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Pemberton expansion raises governance issues

Comments come in response to SLRD presentation

Governance issues are sure to arise if the Village of Pemberton expands its boundaries, according to Susie Gimse, director of Electoral Area C for the Squamish-Lillooet Regional District.

That’s what she told a meeting of the SLRD board on Sept. 30 following a presentation that demonstrated how a proposed boundary expansion could affect taxation in the region.

For months the VOP has been developing a proposal that could see it amalgamate 20 new areas that currently lie within Area C. Those areas include properties along Airport Road, the Pemberton Creek watershed and the Rutherford Creek Power Plant.

They’re being slated for inclusion as part of a tax-grab for a community that has long had to depend on government money for infrastructure projects and other initiatives.

But taxes aren’t the only problem, if Gimse is correct. She said at the meeting that Pemberton currently has two jurisdictions, and that the current proposal could exacerbate existing tensions between them.

“Right now we have a boundary proposal for Pemberton that is spotty,” Gimse said. “Are we as a community being served well with two separate jurisdictions or should we have one jurisdiction?

“We should look at the boundary and we should look at ensuring that the boundary is in fact the right boundary, and I’m not sure the boundary is the correct one. …I’d even hazard to say we should abolish the proposal and create a whole new jurisdiction.”

She said the VOP and SLRD Area C share in “absolutely everything” when it comes to services, and that both areas have had a lot of “confusion and conflict” for a number of years.

“It really has created issues for us for a number of years and will continue to do so,” Gimse said. “In my mind the proposed boundary will make the current situation worse than it already is.”

Whistler Mayor Ken Melamed, who serves on the SLRD board, echoed some of Gimse’s concerns and asked how the expansion could impact regional strategies to combat greenhouse gases.

“In the absence of a greenhouse gas reductions plan, what does expansion, such as that contemplated by the VOP, how does that fit in with our overall greenhouse gas reductions strategy?” he asked.

Melamed also said the boundary expansion is being used to accelerate development of Ravens Crest, a 287-acre property being sought out as a location for developments including a GEMS school, an independent private school that could attract international students.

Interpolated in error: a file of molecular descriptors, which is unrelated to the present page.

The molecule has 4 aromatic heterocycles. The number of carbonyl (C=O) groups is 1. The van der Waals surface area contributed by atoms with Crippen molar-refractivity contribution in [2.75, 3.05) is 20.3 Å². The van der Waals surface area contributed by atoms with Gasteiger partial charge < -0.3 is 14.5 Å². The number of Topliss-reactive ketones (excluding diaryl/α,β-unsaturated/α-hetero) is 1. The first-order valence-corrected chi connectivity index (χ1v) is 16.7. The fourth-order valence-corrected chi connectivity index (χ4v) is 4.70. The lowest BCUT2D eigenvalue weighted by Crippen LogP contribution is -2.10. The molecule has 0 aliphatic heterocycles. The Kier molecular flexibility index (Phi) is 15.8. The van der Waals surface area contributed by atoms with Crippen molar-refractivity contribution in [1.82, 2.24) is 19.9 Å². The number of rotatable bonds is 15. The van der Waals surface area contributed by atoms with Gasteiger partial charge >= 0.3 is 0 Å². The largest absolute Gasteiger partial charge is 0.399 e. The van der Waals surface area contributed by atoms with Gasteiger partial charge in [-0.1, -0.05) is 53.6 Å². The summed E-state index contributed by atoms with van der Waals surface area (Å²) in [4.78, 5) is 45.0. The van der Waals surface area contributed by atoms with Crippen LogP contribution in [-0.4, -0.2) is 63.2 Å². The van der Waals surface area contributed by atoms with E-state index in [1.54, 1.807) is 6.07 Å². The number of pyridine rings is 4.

Melamed has previously speculated as to whether the GEMS school is part of a trend of “gentrification” in the Pemberton Valley, meaning developments that could be driving up housing pressures.

The boundary expansion, he said, is being used to accelerate that process.

Pemberton Mayor Jordan Sturdy, however, has already shot down Melamed’s concerns about “gentrification” and at the Sept. 30 meeting said it would be a bad idea to rework the boundary expansion.

“That’s about the worst-case scenario that I can come up with, let’s involve the whole regional district in a rework,” he told the meeting. “This is a relatively minor boundary extension application. In terms of making the governance system worse, I think it can hardly make it worse.

“When we talk about jurisdictions… we can’t forget that there’s also the Lil’wat Nation, there’s also the Pemberton Valley Dyking District, there’s also the school board, it’s hardly a simple governance situation.”

Sturdy then told the meeting that the VOP provides services to all properties along Airport Road, but that the properties adjacent to the road don’t pay taxes to the village.

“I feel that this is a logical, reasonable step in the right direction,” he said.

The Sept. 30 meeting of the SLRD also saw the board extend a lease on the Old Pemberton Community Centre to March 31, 2009.

It was initially believed that the old community centre would have to be torn down, but Mount Currie is currently without a gymnasium during construction of a new one, and Sturdy has said that the old centre could still be used for recreational services.

The board also forwarded a request to School District 48 to extend the centre’s lease to March 31, 2010.